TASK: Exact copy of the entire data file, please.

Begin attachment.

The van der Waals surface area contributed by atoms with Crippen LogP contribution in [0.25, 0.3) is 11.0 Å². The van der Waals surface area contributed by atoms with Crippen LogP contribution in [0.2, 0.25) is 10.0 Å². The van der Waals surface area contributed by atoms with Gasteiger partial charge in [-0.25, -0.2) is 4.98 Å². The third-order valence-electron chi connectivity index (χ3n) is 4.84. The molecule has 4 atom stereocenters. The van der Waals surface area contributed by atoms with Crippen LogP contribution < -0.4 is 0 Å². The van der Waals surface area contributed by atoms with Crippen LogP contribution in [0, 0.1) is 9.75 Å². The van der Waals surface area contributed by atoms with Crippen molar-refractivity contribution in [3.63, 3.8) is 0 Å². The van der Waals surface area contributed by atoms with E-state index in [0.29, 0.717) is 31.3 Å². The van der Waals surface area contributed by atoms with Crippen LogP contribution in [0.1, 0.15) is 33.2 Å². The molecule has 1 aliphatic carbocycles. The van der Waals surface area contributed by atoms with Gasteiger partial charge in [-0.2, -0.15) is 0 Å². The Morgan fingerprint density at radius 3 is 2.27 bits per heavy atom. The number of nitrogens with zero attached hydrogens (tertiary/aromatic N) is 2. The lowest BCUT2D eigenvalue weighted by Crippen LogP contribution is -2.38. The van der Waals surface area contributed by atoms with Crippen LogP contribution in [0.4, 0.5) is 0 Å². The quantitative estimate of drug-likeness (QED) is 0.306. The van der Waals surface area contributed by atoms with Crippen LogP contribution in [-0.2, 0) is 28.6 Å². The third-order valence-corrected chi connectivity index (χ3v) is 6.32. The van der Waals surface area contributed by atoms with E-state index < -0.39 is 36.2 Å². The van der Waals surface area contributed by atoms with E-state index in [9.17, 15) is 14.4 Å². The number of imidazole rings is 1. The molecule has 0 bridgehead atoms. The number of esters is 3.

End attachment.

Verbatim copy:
The van der Waals surface area contributed by atoms with Crippen LogP contribution in [0.25, 0.3) is 11.0 Å². The van der Waals surface area contributed by atoms with Crippen LogP contribution in [0.2, 0.25) is 10.0 Å². The van der Waals surface area contributed by atoms with Gasteiger partial charge in [-0.25, -0.2) is 4.98 Å². The third-order valence-electron chi connectivity index (χ3n) is 4.84. The molecule has 4 atom stereocenters. The van der Waals surface area contributed by atoms with Crippen LogP contribution < -0.4 is 0 Å². The van der Waals surface area contributed by atoms with Crippen LogP contribution in [0, 0.1) is 9.75 Å². The van der Waals surface area contributed by atoms with Crippen molar-refractivity contribution in [3.63, 3.8) is 0 Å². The van der Waals surface area contributed by atoms with E-state index in [0.29, 0.717) is 31.3 Å². The van der Waals surface area contributed by atoms with Crippen LogP contribution in [0.1, 0.15) is 33.2 Å². The molecule has 1 aliphatic carbocycles. The van der Waals surface area contributed by atoms with Gasteiger partial charge in [-0.2, -0.15) is 0 Å². The Morgan fingerprint density at radius 3 is 2.27 bits per heavy atom. The number of nitrogens with zero attached hydrogens (tertiary/aromatic N) is 2. The lowest BCUT2D eigenvalue weighted by Crippen LogP contribution is -2.38. The van der Waals surface area contributed by atoms with Crippen LogP contribution in [0.4, 0.5) is 0 Å². The quantitative estimate of drug-likeness (QED) is 0.306. The van der Waals surface area contributed by atoms with Crippen LogP contribution in [-0.2, 0) is 28.6 Å². The third-order valence-corrected chi connectivity index (χ3v) is 6.32. The van der Waals surface area contributed by atoms with E-state index < -0.39 is 36.2 Å². The van der Waals surface area contributed by atoms with E-state index in [9.17, 15) is 14.4 Å². The number of imidazole rings is 1. The molecule has 0 bridgehead atoms. The number of esters is 3.